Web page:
Default component displayBy default, components display in different colors and sizes to help you identify which picking mode you are in. The following table lists the default display for polygonal components.

Component Vertex Edge

Inactive display (unselected) small purple boxes light blue lines

Active display (selected) boxes change to yellow lines change to light orange

POLYGONAL MODELING 16

INTRODUCTION TO POLYGONAL MODELING | 1

Component Face UV

Inactive display (unselected) blue dot in the center of connected edges medium size purple boxes

Active display (selected) area changes to light orange boxes change to bright green

To change active and inactive colors: 1 2 3 4 Select Window > Settings/Preferences > Colors. Click the Active or Inactive tab. Click the down arrow to open the Component section of the Colors window. Drag the slider beside the component you want to change until you see the color you want. For more information on customizing your UI (User Interface), see Using Maya: Essentials.

Polygonal solidsA solid consists of faces which form a closed volume. Each edge in a solid is shared by exactly two faces. A solid always has an inside and outside defined by the direction of the normals. You can create solids either as primitives (spheres, cylinders, cones, cubes, or toruses), by converting open surfaces to closed surfaces, or from non-solid polygonal objects using polygonal operations, such as the Merge Edge Tool (Edit Polygons > Merge Edge Tool).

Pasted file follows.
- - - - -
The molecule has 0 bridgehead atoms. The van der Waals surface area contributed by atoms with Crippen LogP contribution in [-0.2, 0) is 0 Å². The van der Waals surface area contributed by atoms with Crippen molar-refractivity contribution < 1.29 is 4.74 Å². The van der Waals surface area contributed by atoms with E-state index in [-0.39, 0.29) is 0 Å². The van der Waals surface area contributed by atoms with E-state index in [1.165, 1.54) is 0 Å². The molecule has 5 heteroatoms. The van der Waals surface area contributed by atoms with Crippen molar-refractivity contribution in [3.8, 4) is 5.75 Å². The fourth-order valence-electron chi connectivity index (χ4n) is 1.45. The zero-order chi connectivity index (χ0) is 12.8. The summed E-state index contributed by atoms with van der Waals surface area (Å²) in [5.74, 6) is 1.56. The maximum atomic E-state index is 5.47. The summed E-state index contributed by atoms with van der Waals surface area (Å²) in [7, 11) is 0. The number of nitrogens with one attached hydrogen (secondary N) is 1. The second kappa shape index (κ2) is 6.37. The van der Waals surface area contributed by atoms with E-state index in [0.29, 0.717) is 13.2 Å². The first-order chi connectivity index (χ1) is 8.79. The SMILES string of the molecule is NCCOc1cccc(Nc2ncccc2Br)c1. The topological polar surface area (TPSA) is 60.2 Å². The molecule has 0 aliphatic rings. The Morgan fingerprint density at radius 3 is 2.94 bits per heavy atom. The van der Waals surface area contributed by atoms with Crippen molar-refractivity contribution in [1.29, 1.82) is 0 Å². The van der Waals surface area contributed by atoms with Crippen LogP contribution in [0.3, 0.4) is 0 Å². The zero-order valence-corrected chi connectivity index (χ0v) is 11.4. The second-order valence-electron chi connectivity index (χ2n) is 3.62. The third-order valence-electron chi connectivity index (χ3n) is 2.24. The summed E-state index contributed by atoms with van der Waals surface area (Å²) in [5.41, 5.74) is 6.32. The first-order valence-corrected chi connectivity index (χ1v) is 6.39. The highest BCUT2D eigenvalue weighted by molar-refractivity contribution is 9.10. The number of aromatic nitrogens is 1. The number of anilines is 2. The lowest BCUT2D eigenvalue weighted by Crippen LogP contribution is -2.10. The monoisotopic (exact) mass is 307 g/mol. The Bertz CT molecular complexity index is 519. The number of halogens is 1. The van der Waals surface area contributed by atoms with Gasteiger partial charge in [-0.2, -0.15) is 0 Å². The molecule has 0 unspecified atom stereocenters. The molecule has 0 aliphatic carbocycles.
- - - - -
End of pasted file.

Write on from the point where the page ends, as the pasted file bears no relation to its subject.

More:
Polygonal shellsA polygonal object consists of one or more shells. An edge can only belong to a single shell. For example, a primitive plane is a polygonal shell. If you delete faces to split the plane in two, two shells are created (each with its own border edge) but the pieces remain connected. If you then separate the shells using Edit Polygons > Separate, the shells become disconnected.

Primitive plane.

Plane split into two shells.

Separated shells.

The following image shows two more examples of shells.

POLYGONAL MODELING 17

INTRODUCTION TO POLYGONAL MODELING | 1

These two pieces are separate shells within the entire mannequin.

These faces make a shell within a piece of the mannequin.

Certain polygon operations work on a shell-by-shell basis, such as Edit Polygons > Normals > Reverse in Reverse and Propagate mode, and Edit Polygons > Separate. See "Reverse and Propagate" on page 72 and "Separating polygonal shells" on page 144 for details.

Tools and actionsAs with most of Mayas functionality, the picking order of objects and components depends on whether you are using a tool or an action. With Mayas polygonal modeling tools, you select the tool first from the menu, then you select the object or component. To make it easier for you to differentiate, all of Mayas tools have the word Tool after the menu items name (as in Polygons > Create Polygon Tool). With actions (or operations), you select the object or component first, then you select the menu item (as in Edit Polygons > Extrude Face).